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Monday, October 18, 2021

Ocean Conservation: Shutting Down The Shark Finning Industry

Shark Finning
Countless sharks across the world are captured, mutilated, and thrown back into the ocean while still alive to satisfy a multibillion-dollar industry for shark fin soup.

An Inside Look Behind A Trade That’s Endangering Sharks & What You Can Do To Stop It

By Erna Carter

Shark finning is a practice that involves cutting off the fins of a shark—and in most cases dumping them back into the water to suffer through a slow and unethical death. More than 70 million sharks are caught each year to end up in the relentless hands of the shark finning industry. Because of this practice, shark populations are declining, and they are faced with extinction.

What are shark fins used for?

Shark fins are most commonly used in a popular dish called shark fin soup. The fin is typically served inside a flavored broth for added taste. Otherwise, it has a rubbery consistency with no flavor. Shark fins have no nutritional value, yet the dish is considered a delicacy in different parts of the world. It’s most commonly found throughout Asian countries, where a bowl can be sold for more than $100 depending on current demand. The fact that some individuals will pay this cost for soup with no flavor and no health benefits, and at the expense of the marine ecosystem, is mind-blowing!

Why is shark finning bad?

The impact of the shark finning industry is rooted in cruelty and greed. We need to stand up against this form of corruption before we destroy the marine community and wipe out the human race along the way.

Shark extinction would have a catastrophic impact on the environment

Sharks can’t reproduce fast enough to keep up with the rate of overfishing, and according to marine scientists, sharks are critical to maintaining our marine ecosystem, including the survival of our coral reefs.

Sharks contain mercury, which is toxic when consumed

Many consumers of shark fin soup are doing it for the experience, and because it’s a status symbol for the wealthy. They are often unaware that sharks carry high levels of mercury, which can be toxic. You won’t find any health benefits in this dish… that’s a myth!

The process of shark finning is inhumane

Here’s how it works: sharks are caught, their fins are cut off, and they’re thrown back into the water to die— 98% of the shark is wasted. There’s no way around it… that’s cruel. Rob Stewart, a well-known photographer and highly respected ocean advocate, spent his entire life protecting the ocean and standing up for the shark society. In his most recent film, Sharkwater Extinction, Stewart shares an inside glimpse that exposes the gruesome and inhumane details behind the illegal shark fin trade. The famous activist passed away in 2017 during a dive in Florida while filming, but his honor and passion for the ocean continue to live on. For more information about the documentary, visit www.sharkwater.com.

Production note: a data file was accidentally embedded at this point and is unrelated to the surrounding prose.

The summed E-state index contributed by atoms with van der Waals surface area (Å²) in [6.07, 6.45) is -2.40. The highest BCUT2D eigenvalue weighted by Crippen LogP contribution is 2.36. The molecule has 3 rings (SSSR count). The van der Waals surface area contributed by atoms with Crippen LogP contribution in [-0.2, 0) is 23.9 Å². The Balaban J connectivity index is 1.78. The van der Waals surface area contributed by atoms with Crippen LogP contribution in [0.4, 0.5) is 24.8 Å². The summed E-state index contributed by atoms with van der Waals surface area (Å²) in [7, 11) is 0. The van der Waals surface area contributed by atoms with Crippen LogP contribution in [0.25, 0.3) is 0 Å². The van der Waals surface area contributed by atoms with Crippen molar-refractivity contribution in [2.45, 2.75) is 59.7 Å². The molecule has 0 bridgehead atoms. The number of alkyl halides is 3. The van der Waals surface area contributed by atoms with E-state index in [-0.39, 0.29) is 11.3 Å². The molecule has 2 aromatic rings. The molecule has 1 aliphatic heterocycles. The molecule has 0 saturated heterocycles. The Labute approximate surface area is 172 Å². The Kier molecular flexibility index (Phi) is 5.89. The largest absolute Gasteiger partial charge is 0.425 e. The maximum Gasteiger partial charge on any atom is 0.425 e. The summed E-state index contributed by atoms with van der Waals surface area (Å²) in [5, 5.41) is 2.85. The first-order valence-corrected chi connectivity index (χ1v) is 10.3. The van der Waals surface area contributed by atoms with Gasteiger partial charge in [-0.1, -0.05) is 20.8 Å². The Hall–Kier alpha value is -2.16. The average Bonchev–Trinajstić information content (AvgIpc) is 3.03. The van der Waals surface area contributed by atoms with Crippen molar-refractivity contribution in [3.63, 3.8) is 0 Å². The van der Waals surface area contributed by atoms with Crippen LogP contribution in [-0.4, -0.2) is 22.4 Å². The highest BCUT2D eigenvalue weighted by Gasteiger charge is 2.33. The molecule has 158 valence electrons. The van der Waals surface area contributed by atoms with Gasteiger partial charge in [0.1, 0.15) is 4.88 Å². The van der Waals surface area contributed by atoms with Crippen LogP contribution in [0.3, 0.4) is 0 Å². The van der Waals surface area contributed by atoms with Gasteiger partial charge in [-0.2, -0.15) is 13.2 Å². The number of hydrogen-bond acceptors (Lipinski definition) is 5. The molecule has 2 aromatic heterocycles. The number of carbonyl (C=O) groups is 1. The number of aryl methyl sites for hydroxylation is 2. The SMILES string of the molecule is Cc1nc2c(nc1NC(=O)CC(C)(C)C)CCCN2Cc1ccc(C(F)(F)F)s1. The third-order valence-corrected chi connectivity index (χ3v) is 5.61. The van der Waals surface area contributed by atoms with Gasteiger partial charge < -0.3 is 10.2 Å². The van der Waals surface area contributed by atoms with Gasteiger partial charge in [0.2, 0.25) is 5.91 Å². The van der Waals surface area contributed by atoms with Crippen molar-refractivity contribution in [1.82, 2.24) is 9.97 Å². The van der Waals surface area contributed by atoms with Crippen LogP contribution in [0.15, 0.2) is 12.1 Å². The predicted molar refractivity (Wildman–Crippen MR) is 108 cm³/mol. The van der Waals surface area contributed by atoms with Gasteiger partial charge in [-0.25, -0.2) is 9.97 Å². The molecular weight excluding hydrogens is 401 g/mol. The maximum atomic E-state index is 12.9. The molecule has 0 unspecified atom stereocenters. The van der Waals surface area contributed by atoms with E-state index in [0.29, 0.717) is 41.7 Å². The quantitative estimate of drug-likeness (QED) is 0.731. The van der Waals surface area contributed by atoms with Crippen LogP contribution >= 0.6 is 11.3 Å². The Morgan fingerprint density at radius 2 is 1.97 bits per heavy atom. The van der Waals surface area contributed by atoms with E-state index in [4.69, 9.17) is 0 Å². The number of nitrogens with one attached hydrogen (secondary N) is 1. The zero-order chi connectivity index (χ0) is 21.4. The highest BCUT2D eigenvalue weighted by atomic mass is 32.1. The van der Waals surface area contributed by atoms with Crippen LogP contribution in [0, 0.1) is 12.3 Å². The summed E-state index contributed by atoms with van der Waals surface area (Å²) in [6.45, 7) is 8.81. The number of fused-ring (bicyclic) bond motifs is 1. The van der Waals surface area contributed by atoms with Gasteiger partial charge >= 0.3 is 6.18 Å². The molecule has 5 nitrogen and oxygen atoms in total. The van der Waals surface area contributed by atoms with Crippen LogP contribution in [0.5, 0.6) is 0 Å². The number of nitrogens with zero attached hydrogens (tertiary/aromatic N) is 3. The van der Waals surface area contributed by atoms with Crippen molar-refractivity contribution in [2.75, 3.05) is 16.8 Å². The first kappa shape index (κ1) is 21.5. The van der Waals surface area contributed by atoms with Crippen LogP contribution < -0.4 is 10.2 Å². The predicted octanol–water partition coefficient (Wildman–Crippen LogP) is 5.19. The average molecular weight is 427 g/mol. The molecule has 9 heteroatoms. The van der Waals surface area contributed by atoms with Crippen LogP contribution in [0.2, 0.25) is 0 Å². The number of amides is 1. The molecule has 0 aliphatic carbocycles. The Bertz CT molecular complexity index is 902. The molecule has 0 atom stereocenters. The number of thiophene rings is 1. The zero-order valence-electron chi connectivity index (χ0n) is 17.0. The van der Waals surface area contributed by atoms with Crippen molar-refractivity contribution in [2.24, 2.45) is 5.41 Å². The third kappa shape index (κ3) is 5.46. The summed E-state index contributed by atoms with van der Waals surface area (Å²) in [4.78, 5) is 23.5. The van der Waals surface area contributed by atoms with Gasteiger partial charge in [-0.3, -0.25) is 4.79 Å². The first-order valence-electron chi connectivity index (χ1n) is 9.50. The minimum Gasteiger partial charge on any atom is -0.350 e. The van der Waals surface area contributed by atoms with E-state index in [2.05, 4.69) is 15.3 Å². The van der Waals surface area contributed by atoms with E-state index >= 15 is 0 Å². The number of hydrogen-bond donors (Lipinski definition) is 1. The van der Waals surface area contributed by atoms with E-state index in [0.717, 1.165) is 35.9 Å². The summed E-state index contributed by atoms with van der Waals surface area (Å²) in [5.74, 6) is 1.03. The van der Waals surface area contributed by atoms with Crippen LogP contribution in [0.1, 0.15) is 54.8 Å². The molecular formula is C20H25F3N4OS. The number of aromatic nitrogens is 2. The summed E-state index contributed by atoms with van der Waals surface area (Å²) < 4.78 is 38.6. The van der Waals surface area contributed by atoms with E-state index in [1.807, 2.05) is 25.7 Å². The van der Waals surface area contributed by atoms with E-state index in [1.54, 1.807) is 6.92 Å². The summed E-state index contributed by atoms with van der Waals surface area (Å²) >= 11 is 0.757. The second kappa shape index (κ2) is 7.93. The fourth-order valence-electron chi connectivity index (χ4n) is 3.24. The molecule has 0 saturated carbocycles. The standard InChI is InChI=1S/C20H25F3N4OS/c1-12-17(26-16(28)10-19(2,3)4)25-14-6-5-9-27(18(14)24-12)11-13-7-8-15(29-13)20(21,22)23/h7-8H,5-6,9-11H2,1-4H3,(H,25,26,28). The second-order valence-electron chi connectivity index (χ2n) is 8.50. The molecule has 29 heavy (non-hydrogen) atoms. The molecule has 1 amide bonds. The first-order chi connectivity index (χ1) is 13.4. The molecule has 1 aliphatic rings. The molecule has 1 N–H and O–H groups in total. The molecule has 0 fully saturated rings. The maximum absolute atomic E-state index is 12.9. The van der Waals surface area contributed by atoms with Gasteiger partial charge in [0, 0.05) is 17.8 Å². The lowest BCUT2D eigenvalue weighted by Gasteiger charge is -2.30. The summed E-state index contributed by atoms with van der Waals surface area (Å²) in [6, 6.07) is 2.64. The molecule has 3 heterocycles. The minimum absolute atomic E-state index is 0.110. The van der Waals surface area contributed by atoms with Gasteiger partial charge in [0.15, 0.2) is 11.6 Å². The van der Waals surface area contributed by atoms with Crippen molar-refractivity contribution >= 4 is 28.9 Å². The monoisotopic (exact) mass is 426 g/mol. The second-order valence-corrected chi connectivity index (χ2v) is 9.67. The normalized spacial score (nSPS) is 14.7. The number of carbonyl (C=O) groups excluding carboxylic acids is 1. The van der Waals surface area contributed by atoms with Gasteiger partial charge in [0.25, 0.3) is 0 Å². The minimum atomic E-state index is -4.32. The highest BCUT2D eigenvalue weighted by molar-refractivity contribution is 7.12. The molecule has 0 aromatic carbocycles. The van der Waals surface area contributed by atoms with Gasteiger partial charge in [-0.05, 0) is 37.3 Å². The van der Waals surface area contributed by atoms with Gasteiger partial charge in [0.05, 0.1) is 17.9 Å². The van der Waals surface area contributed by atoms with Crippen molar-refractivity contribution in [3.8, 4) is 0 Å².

How to put an end to shark finning

Every country is responsible for its own laws and regulations with regards to shark finning. Since 2013, over 27 countries have outlawed the unsustainable practice, thanks to ocean supporters who have been pushing for change. Even with laws in place, however, illegal shark finning still takes place because there is still a demand and money to be made.

Here are three simple ways you can help stop shark finning:

  • Don’t support restaurants and businesses that sell shark products.
  • Join advocates from organizations like Oceana by signing a petition to tell the U.S. Congress to ban shark fin trades across all states.
  • Contribute to shark conservation efforts online and in your community and help create awareness of the issue.

Shark finning is cruel and should be banned worldwide. Take action, and together we can stop these industry leaders from leaving a negative impact on the world’s beautiful oceans and marine creatures.

Erna Carter is an earth-conscious wife and mama of two, inspired by nature and nurturing your lifestyle using green and sustainable concepts. She’s on a mission to educate and create communities that want to live a wholesome life all the way from the desert to the sea. You can follow her journey to living consciously and conserving our oceans and forests by visiting her blog Blissful At Sea for more planet-friendly tips!


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